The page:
New infections and active COVID-19 cases in Wyoming dipped this week following two months of alarming growth, but hospitalizations continued to climb at the state’s beleaguered healthcare facilities.
The virus also reached the state’s highest office. Wyoming’s first lady, Jennie Gordon, tested positive for coronavirus on Wednesday, a week after Gov. Mark Gordon announced his own positive test.
The couple has been in quarantine together since Nov. 20, according to Gordon’s office. Gov. Gordon has recovered after experiencing mild symptoms that did not require medical intervention, his office reports. The first lady was experiencing minor symptoms Wednesday, according to a press release.
In a slowdown from the explosion of infections in mid-November, new single-day lab-confirmed cases did not exceed 1,000 any day this week. After climbing steadily for nearly two months, active cases also declined. As of Friday morning, the Department of Health reported 6,708 known active cases in the state — 43% down from the high of 11,793 on Nov. 24.
The Department of Health also reported fewer COVD-19-related deaths. The DOH reported 42 deaths this week, on the heels of 38 deaths reported last week and a record high of 53 the week before that. Nearly 80% of Wyoming’s 257 deaths have been reported since Oct. 2.
Natrona County leads the state with 55 fatalities. The majority of that county’s deaths, and perhaps all, have involved residents at long-term-care facilities, the Casper Star-Tribune reports.
While new infections slowed, statewide COVID-19 hospitalizations continued an upward trajectory, hitting a new record of 247 Monday.
The largest share of those patients, 65 as of Thursday, are being treated at the Wyoming Medical Center in Casper, where staff have been working grueling hours to keep pace with the surge and wrestling with COVID-19’s deadly and lasting tolls, the Casper Star-Tribune reports.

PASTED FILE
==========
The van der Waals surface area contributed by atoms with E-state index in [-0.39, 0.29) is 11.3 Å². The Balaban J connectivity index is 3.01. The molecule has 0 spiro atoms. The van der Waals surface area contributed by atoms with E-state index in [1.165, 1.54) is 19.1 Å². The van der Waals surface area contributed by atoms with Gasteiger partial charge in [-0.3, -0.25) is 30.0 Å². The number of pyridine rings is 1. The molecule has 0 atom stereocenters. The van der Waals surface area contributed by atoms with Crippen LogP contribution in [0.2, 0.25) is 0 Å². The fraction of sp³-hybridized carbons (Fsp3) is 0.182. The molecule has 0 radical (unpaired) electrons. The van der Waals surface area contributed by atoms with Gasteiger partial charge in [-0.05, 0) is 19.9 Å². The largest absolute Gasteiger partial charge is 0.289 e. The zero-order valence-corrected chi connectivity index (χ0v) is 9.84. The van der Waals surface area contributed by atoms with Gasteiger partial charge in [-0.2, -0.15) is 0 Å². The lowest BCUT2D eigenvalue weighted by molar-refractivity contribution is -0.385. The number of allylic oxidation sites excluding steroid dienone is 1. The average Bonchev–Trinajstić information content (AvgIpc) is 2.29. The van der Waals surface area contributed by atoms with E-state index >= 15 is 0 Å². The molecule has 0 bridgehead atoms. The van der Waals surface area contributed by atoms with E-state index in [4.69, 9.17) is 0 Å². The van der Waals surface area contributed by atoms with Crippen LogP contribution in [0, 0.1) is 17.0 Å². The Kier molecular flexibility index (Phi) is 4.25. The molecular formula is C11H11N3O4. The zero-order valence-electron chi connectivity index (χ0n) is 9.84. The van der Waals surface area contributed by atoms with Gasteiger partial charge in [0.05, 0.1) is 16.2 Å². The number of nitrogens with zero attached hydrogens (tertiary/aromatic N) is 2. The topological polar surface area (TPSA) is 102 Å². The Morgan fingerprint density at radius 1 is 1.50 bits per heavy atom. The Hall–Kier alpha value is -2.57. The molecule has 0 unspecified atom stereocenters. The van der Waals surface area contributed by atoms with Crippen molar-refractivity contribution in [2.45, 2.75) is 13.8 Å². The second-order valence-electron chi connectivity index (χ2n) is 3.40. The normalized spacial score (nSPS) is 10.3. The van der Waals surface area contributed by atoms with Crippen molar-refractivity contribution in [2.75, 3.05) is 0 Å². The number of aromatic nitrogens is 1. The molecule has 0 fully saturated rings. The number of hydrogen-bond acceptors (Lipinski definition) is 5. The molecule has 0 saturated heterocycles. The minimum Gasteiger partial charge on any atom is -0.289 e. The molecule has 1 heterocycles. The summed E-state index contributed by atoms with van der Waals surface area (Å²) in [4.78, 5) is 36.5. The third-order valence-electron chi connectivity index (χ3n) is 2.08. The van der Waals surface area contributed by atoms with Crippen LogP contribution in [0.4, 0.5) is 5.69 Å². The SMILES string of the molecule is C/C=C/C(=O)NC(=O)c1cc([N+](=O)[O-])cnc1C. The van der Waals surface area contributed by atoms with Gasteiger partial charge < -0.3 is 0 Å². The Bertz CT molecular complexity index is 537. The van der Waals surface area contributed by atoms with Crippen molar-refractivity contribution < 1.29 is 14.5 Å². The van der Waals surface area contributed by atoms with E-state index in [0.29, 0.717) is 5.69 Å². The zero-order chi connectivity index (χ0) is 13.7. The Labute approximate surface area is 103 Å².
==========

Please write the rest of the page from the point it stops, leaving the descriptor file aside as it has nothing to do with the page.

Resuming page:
“It’s still a huge amount of sadness,” Wyoming Medical Center’s chief of staff Andy Dunn told the Star-Tribune. “But [also] feelings of, ‘What are we going to do?’ Then there’s a sense of, ‘How long is this going to last? How much more?’”
In Teton County, county commissioners and Jackson Town Council members held emergency meetings after St. John’s hospital CEO Paul Beaupre announced the hospital was at capacity, the Jackson Hole News&Guide reports.
Even with surge protocols, Beaupre wrote in a memo, “if we do not see a significant decrease in the number of people testing positive in Teton County, St John’s Health will quickly become overrun.”
In a nod to the pandemic impacts on state residents’ mental health, Gov. Gordon made $5 million in CARES Acts funds available to behavioral health providers to help expand services. The funding may be used to provide no-cost services, among other things, to residents experiencing mental health challenges due to the pandemic, according to a press release.
“We know this pandemic and its impacts has taken its toll on the mental health of many Wyomingites, particularly those battling substance abuse,” Gordon said in the release.
Gordon also responded to a recent resolution from the Wyoming Republican Party’s central committee calling on him to rescind his declaration of a state of emergency, and with it the legal underpinning for public-health restrictions.
The resolution was “a very unfortunate choice on their part,” Gordon told the Wyoming Tribune Eagle. “[The emergency order] provides for a number of resources beyond just the ability of the health officer to issue orders … There are resources for the hospitals. There are funds that are available. There are so many other aspects to it.”
All told, Wyoming has now tallied 30,518 lab-confirmed infections.
That includes 2,921 new cases in the last week — a much smaller weekly tally than the largest so far of 5,047 only two weeks ago.
Though Gordon tightened some state health orders Nov. 19, gatherings of 25 people are still allowed without restrictions. It’s too early to tell if Thanksgiving gatherings will trigger another virus spike in Wyoming.
But on the eve of the holiday, some officials urged residents to forgo traditional dinner meet-ups.
“With our infection rate so high these family gatherings have become one of our primary spreader events,” Dr. Paul Ebbert, chief medical officer of Wind River Family and Community Healthcare, wrote in a message posted on the Northern Arapaho Tribe’s Facebook page. “Call your family on the phone, tell them that you love them and because you love them you are staying away from them for now. You should only have an in-person celebration with the people who actually live in your house.”